actually is.” Quinn points the finger of blame for the hikes at his successor as Minister for Finance, Charlie McCreevy. “When he came into Finance after I was Minister for Finance he did not index the value of the Student contribution, the replacement for the fees and so towards the end of the Fianna Fáil period the fees went up by over 900% in terms of student charge,” he states. “What I’ve done now and I did it with a heavy heart, but never-theless had to do it, was to say yes, we have to fill this gap and we’re going to do it. To give people notice we’re going to do it over four years and this is the way it’s working out.”
What I’ve done ... I did it with a heavy heart, but never-the-less had to do it
With recent talk of collaborations and mergers at third level in the national media, the Minister questions the need for duplication of courses and, given improved transportation, the need for so many smaller third level institutes. “There's a question mark as to whether we need, given the modern technology and communications that I've already referred to, plus the transportation infrastructure which has transformed time/travel distance we’ll say from Dundalk to Dublin or from Dublin to Galway, whether we would, if you were starting today, have 14 Institutes of Technology and seven universities plus DIT. And do we need all those courses? Does Dublin city, for example, need to have three different business schools or could those business schools actually combine and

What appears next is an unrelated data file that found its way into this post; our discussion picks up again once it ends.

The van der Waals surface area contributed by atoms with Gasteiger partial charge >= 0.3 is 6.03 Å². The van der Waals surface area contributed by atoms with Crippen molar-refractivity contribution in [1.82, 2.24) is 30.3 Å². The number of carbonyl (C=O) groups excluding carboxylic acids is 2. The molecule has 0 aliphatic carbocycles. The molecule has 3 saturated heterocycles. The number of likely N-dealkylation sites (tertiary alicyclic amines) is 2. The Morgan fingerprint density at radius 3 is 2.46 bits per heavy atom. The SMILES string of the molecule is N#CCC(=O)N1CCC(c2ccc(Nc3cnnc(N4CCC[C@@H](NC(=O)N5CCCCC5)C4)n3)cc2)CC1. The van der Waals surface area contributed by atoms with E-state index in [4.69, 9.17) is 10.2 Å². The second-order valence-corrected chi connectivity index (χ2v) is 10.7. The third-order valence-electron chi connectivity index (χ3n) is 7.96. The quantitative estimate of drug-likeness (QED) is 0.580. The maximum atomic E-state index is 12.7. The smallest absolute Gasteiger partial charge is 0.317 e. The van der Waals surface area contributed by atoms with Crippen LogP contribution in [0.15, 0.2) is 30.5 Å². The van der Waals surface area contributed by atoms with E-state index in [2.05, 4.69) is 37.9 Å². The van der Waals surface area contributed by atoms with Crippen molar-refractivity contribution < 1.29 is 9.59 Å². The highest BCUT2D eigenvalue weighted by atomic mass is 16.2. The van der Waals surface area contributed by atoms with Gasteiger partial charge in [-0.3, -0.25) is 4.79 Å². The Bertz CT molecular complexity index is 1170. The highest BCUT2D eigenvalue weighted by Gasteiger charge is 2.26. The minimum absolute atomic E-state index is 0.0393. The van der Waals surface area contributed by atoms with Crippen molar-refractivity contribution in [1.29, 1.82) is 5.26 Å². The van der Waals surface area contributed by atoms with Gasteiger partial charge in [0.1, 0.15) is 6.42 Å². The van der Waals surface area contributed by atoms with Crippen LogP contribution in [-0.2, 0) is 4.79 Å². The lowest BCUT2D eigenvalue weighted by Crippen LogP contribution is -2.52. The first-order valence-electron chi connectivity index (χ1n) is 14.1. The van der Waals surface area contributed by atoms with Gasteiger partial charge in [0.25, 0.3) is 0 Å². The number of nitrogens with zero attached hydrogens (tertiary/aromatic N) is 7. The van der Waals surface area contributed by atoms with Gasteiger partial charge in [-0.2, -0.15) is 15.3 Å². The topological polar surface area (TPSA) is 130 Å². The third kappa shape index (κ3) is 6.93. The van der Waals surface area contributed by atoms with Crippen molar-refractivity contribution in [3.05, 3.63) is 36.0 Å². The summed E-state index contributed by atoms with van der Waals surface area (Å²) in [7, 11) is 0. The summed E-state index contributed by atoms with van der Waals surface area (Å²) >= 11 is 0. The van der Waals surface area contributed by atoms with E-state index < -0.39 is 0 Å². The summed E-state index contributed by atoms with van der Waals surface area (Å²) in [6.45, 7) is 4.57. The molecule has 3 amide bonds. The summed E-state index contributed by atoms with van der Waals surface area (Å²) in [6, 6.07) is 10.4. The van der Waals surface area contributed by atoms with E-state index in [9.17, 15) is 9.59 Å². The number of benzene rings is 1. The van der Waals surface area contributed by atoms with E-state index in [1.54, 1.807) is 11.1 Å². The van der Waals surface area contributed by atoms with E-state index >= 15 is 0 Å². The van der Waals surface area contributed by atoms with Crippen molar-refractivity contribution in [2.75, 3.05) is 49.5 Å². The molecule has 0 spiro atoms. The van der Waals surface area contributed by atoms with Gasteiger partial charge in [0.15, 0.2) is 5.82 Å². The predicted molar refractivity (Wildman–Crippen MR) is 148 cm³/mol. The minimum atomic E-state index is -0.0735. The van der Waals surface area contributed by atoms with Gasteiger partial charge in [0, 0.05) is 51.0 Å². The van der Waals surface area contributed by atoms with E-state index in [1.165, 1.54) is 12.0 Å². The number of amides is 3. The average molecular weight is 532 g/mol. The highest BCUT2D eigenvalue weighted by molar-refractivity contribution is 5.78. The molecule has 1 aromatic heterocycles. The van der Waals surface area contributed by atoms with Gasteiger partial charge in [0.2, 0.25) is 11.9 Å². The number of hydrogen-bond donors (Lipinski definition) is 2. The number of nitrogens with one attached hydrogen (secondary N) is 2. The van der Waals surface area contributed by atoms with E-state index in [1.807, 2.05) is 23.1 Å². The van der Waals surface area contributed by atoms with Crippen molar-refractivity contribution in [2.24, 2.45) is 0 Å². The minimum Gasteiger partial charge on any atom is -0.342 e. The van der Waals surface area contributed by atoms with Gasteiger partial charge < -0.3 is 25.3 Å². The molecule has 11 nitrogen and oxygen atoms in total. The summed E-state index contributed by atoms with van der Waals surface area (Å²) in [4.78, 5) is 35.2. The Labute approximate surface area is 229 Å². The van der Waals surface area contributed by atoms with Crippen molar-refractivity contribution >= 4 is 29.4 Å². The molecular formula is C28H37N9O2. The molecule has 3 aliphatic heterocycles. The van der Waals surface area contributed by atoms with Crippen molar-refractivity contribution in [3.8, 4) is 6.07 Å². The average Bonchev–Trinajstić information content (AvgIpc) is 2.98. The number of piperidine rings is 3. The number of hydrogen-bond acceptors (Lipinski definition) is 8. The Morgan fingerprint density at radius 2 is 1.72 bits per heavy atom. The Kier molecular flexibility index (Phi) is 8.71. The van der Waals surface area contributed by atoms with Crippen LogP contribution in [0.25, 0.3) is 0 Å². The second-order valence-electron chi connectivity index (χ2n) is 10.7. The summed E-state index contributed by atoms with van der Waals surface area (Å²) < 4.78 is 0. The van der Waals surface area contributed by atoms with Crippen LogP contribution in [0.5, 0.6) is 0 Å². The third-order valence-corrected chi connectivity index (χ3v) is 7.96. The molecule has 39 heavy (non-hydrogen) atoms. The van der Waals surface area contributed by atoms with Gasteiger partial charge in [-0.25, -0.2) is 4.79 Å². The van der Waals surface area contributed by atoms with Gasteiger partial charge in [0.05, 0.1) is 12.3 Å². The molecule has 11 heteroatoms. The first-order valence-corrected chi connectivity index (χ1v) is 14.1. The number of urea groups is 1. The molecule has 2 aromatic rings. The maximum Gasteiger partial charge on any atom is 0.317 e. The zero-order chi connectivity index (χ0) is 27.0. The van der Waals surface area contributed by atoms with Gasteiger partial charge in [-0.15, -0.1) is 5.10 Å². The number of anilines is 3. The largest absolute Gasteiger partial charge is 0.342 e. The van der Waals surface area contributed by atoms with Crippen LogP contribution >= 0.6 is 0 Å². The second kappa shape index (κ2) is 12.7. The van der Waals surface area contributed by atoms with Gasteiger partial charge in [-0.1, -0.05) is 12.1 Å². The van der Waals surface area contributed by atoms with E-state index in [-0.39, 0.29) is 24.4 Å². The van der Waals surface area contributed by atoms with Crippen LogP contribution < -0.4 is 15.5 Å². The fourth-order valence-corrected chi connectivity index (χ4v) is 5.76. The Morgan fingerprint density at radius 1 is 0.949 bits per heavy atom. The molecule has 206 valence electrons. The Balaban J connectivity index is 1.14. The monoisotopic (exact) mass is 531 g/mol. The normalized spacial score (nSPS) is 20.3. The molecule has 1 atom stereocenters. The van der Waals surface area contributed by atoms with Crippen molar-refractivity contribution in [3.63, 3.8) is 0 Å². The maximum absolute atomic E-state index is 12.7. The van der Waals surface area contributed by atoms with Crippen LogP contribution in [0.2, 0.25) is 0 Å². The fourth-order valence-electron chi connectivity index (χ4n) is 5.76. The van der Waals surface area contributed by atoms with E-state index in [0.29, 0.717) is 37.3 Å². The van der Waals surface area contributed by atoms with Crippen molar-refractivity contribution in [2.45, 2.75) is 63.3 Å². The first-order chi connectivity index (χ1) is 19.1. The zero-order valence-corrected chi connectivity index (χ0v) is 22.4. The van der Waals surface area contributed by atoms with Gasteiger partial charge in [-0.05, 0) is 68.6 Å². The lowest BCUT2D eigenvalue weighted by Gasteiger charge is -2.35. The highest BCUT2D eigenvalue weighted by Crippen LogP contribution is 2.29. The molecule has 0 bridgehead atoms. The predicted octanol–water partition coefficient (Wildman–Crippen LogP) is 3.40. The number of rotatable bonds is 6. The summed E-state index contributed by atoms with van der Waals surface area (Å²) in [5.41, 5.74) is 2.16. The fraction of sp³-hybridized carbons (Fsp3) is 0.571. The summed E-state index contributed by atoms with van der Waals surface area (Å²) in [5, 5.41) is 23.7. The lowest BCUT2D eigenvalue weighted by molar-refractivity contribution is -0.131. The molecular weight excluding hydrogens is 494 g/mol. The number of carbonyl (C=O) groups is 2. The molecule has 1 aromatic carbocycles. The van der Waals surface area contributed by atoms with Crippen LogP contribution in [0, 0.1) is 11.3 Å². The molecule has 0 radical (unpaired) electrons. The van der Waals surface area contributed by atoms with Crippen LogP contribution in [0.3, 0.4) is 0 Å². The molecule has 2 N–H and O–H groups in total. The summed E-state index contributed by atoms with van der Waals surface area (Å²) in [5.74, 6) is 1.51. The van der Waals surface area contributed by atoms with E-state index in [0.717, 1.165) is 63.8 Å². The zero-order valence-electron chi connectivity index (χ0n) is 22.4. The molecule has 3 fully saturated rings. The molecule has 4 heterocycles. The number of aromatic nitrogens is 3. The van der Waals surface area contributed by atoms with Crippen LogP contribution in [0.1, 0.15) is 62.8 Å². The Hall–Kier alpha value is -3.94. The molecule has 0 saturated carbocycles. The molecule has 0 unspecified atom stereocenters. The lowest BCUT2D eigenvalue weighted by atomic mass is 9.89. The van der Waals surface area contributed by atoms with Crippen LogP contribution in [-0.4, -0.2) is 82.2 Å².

share facilities, because they’re all being funded publicly.” The Minister is also a believer that the access route for third level has to be reformed, that the junior and leaving certificate exams have to be changed and that the points system needs to be reformed. He is committed to accomplishing these changes during the term of this government. “Other access models have to be looked at, because while Ireland is a very unequal society in terms of power and wealth and the distribution of income, there’s no evidence to suggest that intelligence and creativity is confined to those people who also have money and status. We have to find more ways of opening the doors for people to get into third level, it’s not just the conventional route of primary school, secondary school, leaving certificate and then into college,” remarks Quinn. The sixty-six year old Minister for Education believes that it is understandable that the USI campaign is focused at his party.“I happen to be the political minister and I happen to be from the Labour Party. If it was a Fine Gael minister it might very well be Fine Gael. But I think that’s understandable and inevitable,” says Quinn. In relation to the USI pledge signed by the labour Party before the last general election in which that party gave a commitment not to increase fees, Quinn states: “you can’t change history, you can’t change the past and it was a decision, I didn’t take it on my own…We wanted to send as clear a signal as possible that the need for a change of government was absolutely imperative.” Ruairi Quinn is a prime example that participation in radicalism during your student days won’t hurt your future career. However, after speaking to the man who broke the pledge and raised fees while cutting maintenance grants for third level education, I think he is perhaps a better model of how youthful optimism can so easily be crushed by a determined political career.